Speaker A: But your best girlfriend yeah, you tell them everything. I tell them more than I tell my boyfriend, my partner. How could that person not be a part of your soul in the way that also your sexual relationship is? But they're obviously just on a different level. I'm not going to **** my best friend. I mean, I would. She's super hot, but I'm not going to do that. It's not a good idea unless she's into it. But it's a different kind of extremely intimate connection.

Speaker B: Okay. So I think this could be where our divergence occurs, is I have lots of girlfriends and that I cherish our friendship, it's really important. But I wouldn't say, well, I guess I'd be married a long time. And I would say, and you are literally going to vomit when I say this, my best friend is my husband.

Speaker A: But you're allowed to have more than one best friend.

Speaker B: Sure, but I don't know if that's an age thing. I have lots of friends.

Speaker A: That's so funny. But I would also consider my boyfriend my best friend. The amount of joy I get from him is unbelievable. But there is a different kind of fun and joy and intimacy that I also get from my closest girlfriends.

Speaker B: Okay, I totally get that, of course. And when you see I'm somebody who probably like you, has a lot of girlfriends, a lot of female friends, and I value the time with those girlfriends and I often see them like, I've been in England this week and I see girlfriends for lunch or whatever or some kind of social interaction, and I see just them. Obviously I go for dinner with their partners sometimes like I did last night. But I'm just saying I do spend a lot of time just seeing girlfriends without the husbands or boyfriends, other people there, so that your friendship is, you know, that person and you meet up and you talk about everything. And that's very important. I think it's very important for women, and I think we've discussed this before in previous episodes where women who don't have strong relationships with other women you're like, that's weird. I mean you find it weird?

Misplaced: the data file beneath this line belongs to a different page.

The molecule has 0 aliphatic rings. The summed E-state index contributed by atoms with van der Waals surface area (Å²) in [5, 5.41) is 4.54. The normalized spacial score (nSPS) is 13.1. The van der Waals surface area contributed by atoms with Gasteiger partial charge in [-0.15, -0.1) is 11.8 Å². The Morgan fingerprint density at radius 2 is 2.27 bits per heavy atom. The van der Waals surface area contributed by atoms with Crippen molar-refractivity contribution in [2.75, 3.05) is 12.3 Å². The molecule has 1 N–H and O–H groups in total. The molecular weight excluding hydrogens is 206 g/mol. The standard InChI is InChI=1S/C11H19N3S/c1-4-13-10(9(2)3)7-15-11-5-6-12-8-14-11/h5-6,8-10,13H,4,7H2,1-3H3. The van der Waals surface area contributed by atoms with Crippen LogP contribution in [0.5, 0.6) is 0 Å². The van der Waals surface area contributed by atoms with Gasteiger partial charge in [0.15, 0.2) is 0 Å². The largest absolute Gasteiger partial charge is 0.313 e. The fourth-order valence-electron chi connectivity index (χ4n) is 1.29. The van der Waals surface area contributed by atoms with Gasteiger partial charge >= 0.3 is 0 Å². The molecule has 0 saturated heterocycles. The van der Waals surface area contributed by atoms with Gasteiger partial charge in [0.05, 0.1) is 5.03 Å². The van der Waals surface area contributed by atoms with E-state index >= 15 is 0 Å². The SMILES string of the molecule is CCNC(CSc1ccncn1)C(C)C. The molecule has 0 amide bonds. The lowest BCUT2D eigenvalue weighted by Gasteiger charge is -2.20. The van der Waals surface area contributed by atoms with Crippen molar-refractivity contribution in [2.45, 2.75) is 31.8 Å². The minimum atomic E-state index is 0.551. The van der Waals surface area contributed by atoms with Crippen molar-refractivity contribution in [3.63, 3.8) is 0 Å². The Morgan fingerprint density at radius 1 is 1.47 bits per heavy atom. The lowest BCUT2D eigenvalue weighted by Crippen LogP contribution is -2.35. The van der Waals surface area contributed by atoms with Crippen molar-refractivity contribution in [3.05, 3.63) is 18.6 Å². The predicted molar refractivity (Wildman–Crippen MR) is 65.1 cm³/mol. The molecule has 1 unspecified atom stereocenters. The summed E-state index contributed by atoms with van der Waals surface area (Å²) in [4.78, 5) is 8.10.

Speaker A: Yeah, I find that women who don't have strong relationships with women, their relationships with men are also not great, though, you know what I mean?

Speaker B: Maybe I think it's a lot of.

Speaker A: Like trying to prove themselves maybe in kind of weird society of I don't like women because they don't like me and it's like, we don't like you because you're a *****.

Speaker B: Yeah, it could be that. The point I'm making is that I do have very close relationships, girlfriends. I've got multiple girlfriends that I've had for years since some of them for 40 something years. But it's a very different and of course it's different. It doesn't mean it's close, but I wouldn't call them my soulmate.

Speaker A: Interesting.

Speaker B: No, I really have some great friends. I saw a friend the other day who I've known since university, another friend who I've known for years and years and years. Another friend since I've known since I was four. I mean, like we're four years old.

Speaker A: That's so cute.

Speaker B: And I'm 50, so that's a **** of a long time. That's twice, twice your life. And we're very close and I have a couple of friends like that. And I've lived in different countries, so I have different friends in different places. So that's kind of maybe a little bit different to some people, but I just still wouldn't call them my soulmates. I don't think they call me their soulmate.

Speaker A: I don't know if this is a generational thing.

Speaker B: Is it a generational thing? Maybe it is. I mean, most of my friends are all married, right? Not that they're necessarily well, I actually have here's the thing.

Speaker A: If you look at couples in the couples, you know, and you're like, yes, these people are soulmates. I rarely think of that with totally couple.

Speaker B: So what do you think when you see Max and I?

Speaker A: Oh, soulmates 100% put you on the spot, obviously, darling.

Speaker B: But yeah, I agree. And I actually totally agree. And people break up. Actually, I heard of somebody had broken up the other day and she's gone off with another guy, and I was shocked. I was like, what? And it happens all the time. So question whether they were soulmates before that. Is everybody in an amorous relationship with somebody, even if they really like that person, are they necessarily soulmates? No, not necessarily. They may not be soulmates, do you know what I'm saying? And discuss, is there any point being with somebody who isn't a soulmate? I don't know. I can't answer that question. I mean, I think that's tough. I think I wouldn't want that. But that's me. That's totally personal.

Speaker A: I mean, it's the thing of I know that Jeff and I are soulmates, but I would never be like, if I lost him, I would lose everything. And I think that's kind of the pressure that you've put on a soulmate in a bit, you know what I mean? That we're like, this is the only person for me. If they're not here, who am I? I've lost. And obviously you do lose a part of yourself if you were to lose that person, but that's a lot of pressure to put on one.